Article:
Why the Sparks-Lynx rivalry is more intense than Cavs-Warriors

Why the Sparks-Lynx rivalry is more intense than Cavs-Warriors
(Photo via Twitter – @minnesotalynx) Minnesota Lynx forward Maya Moore drives past Los Angeles Sparks forward Candace Parker.

Game 3 of the WNBA Finals featuring the Los Angeles Sparks and the Minnesota Lynx will air Friday, Sept. 29 at 9 p.m. Each game of the series so far has come down to the final buzzer and has featured comebacks of 15 or larger point deficits. The rivalry between these two teams didn’t begin last Sunday during Game 1, however.

Last year, the WNBA saw its greatest finals series ever as the 2016 regular season MVP Nneka Ogwumike made a putback shot from under the basket with three seconds remaining to give the Sparks the championship during the deciding Game 5. Last year in the NBA, Kyrie Irving hit the go-ahead jumper in the deciding Game 7 of the finals. That four-point victory of Game 7 in 2016 was the second-closest game the Cleveland Cavaliers and Golden State Warriors have had in the finals in the last three years. The Lynx and Sparks currently have a total point differential of three after two games. Sparks guard Alana Beard hit a game-winning three-pointer as time expired during Game 1 of the 2016 finals as well.

This rivalry in the WNBA has the last two regular-season MVPs and they aren’t even the team’s most recognizable names. The Sparks go-to option in the final seconds isn’t Candace Parker or Ogwumike, it’s Chelsea Gray. The Lynxs are the WNBA’s equivalent of the Warriors with All-Stars Maya Moore, Slyvia Fowles, Semone Augustus, and Lindsay Whalen in their lineup, with former All-Star Renee Montgomery coming off the bench.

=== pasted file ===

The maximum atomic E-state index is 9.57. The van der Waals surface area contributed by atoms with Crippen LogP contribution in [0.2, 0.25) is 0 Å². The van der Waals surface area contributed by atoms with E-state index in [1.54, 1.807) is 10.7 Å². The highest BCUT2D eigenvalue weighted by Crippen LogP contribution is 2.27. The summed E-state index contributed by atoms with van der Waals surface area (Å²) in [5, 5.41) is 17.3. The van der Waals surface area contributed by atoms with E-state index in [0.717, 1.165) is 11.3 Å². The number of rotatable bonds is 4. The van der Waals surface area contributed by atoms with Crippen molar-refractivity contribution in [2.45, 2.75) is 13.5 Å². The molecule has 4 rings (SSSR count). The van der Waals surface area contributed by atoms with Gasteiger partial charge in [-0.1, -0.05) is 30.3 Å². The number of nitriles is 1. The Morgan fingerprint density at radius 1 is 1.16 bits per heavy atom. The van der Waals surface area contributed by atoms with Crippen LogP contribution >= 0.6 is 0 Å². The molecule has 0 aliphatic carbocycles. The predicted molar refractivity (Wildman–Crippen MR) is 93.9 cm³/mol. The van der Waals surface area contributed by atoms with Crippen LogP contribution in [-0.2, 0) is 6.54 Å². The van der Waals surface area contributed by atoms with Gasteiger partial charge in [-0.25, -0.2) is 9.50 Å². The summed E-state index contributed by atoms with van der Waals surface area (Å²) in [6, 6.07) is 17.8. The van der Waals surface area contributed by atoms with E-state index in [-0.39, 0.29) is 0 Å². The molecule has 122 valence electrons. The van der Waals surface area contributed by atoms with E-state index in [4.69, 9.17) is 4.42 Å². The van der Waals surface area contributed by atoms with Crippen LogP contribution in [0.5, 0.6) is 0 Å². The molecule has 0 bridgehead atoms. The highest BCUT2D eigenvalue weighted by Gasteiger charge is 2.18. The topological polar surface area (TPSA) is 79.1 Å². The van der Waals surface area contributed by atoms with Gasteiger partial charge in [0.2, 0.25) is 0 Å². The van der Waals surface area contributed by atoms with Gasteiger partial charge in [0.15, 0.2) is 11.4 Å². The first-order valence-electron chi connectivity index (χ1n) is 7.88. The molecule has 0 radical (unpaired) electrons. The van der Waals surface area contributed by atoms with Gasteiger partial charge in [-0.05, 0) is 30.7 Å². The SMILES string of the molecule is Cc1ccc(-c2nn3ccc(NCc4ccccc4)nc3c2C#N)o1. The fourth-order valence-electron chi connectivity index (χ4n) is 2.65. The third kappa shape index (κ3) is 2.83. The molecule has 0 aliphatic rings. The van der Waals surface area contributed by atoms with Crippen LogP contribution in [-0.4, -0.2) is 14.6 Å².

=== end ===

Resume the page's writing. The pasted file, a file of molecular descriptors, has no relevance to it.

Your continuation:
The rivalry between the two squads perhaps began on June 21, 2016. Both teams were undefeated going into the matchup and traded baskets until the last second. Montgomery knocked down a corner three with 2.9 seconds left. to give the Lynx the lead. After being fouled intentionally, Parker missed her last free throw on purpose with 2.1 seconds remaining, kicked the ball out to Kristi Tolliver that drained a game-tying three — except the ball was still in Tolliver’s hands as time expired. The Lynx won and the Sparks’ perfect record ended. Three days later, the Sparks visited Minnesota to return the favor and after an 18-point win, the Lynx undefeated record was no more.

These two teams create great basketball, filled with great passion and with almost a guaranteed great ending every time they face each other on the floor.

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